Vitamin K is a fat-soluble vitamin that cannot be made by our bodies although bacteria in our gut can probably make about half our needs. As a result intake from food need only supply about half our requirement. The USA standard recommends adults consume 70 to 140mcq a day or about 2mcq per kg of body weight. That means that larger people can have more. Babies should have 10 to 20mcq and children and adolescents about 15 to 100mcq.
Newborn babies can sometimes suffer vitamin K deficiency, as can people who do not absorb fat. Those with liver disease may require more vitamin K. Some proteins in bone and kidney are vitamin K dependent, so that vitamin K may have functions in these tissues as well.
Vitamin K is mostly known for its involvement in the formation of coagulation factors in our blood that help reduce the risk or haemorrhaging or bleeding. This becomes important if you are susceptible to blood clotting and are on a preventive medication such as warfarin.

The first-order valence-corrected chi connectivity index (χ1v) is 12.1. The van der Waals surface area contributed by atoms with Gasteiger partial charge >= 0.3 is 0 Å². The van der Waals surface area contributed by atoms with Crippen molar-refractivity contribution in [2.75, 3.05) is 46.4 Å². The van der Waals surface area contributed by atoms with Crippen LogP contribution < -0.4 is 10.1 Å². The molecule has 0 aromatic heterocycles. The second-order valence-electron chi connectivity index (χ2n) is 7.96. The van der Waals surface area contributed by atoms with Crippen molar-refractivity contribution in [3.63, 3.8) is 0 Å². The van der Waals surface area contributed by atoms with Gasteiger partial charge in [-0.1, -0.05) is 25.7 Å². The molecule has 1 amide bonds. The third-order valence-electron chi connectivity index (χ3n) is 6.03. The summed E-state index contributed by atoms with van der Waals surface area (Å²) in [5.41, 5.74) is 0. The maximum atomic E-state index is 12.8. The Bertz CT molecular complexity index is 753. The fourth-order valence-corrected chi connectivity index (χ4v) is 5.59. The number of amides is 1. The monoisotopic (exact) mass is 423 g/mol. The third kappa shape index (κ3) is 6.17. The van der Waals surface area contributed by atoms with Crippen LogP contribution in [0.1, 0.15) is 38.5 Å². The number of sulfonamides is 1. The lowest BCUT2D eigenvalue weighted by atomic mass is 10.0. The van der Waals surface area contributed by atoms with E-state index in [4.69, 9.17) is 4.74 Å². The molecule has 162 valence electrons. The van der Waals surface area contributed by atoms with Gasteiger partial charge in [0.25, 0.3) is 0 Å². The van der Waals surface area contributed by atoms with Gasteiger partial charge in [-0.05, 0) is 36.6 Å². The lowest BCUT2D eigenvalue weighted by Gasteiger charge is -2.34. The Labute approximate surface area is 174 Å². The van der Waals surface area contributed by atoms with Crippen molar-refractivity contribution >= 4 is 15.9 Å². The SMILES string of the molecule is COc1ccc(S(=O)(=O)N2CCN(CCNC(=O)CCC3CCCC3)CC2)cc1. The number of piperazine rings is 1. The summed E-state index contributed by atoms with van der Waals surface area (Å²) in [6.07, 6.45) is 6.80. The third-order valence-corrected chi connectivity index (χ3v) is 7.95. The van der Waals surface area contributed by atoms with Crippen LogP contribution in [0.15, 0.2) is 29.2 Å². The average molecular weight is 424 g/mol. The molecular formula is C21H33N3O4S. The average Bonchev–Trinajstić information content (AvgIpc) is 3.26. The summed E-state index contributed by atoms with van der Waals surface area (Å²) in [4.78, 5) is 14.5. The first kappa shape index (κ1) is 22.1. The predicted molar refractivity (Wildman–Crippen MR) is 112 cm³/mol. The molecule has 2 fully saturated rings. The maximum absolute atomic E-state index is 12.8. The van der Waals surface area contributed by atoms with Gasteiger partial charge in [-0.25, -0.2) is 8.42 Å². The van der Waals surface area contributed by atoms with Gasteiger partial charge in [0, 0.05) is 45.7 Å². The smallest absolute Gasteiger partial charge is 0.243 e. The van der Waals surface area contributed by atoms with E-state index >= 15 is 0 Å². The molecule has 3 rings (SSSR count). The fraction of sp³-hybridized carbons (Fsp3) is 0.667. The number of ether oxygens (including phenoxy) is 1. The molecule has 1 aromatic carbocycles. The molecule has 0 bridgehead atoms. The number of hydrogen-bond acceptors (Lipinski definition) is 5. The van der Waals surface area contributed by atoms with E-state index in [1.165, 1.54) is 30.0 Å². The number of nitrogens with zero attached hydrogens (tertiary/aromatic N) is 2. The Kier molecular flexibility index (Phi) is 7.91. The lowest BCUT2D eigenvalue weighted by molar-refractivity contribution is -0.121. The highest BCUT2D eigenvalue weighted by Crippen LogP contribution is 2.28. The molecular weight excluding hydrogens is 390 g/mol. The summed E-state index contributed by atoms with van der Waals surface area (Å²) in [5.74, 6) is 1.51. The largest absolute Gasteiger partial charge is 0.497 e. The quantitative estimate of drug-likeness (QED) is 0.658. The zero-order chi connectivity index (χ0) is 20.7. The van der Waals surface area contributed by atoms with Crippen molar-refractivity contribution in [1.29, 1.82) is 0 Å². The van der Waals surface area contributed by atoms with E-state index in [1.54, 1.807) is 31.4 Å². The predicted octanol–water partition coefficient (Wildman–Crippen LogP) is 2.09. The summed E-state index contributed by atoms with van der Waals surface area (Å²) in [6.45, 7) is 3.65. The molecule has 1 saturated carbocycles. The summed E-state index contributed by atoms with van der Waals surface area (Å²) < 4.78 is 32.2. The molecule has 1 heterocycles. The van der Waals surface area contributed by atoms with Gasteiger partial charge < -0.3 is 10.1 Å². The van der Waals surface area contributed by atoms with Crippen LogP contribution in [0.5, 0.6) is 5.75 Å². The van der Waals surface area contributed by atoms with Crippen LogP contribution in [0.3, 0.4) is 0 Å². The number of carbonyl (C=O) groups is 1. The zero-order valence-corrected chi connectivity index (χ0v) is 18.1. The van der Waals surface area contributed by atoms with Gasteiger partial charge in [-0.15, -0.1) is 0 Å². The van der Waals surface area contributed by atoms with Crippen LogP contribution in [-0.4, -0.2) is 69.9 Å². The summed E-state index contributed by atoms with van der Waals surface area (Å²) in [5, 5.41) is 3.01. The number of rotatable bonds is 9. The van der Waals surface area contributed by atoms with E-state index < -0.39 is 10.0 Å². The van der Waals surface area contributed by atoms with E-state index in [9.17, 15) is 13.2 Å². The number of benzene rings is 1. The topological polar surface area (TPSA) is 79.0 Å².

Warfarin interferes with the formation of the vitamin-K-dependent clotting factors. If you are taking warfarin, it is important to have a stable intake of vitamin K. It is not suggested that Vitamin K rich foods be omitted except for dark leafy greens such as spinach. Other foods should be monitored to help to maintain a steady intake of the vitamin.
Soybean, Canola and olive oil are reasonably high in Vitamin K so choosing Safflower or corn oil instead is recommended although if the quantity is small, it is of little concern.
Restrict consumption of foods high in vitamin K to ½ cup or less. This applies to wheat germ, wheat bran, spinach, soybeans, lettuce, cauliflower, cabbage, broccoli and liver.
Those foods containing moderate amounts of vitamin K such as carrots, peas, strawberries, asparagus, green beans, potatoes and mince can be consumed safely in quantities up to 1 cup.
Foods such as apples, oranges and milk containing very little Vitamin K.
There is a new anticoagulant called Exanta that is waiting approval in the USA and Europe. This does not react with Vitamin K so in the future if it becomes available here watching Vitamin K may not be such an issue.
Added to site on : Monday, 7 March 2005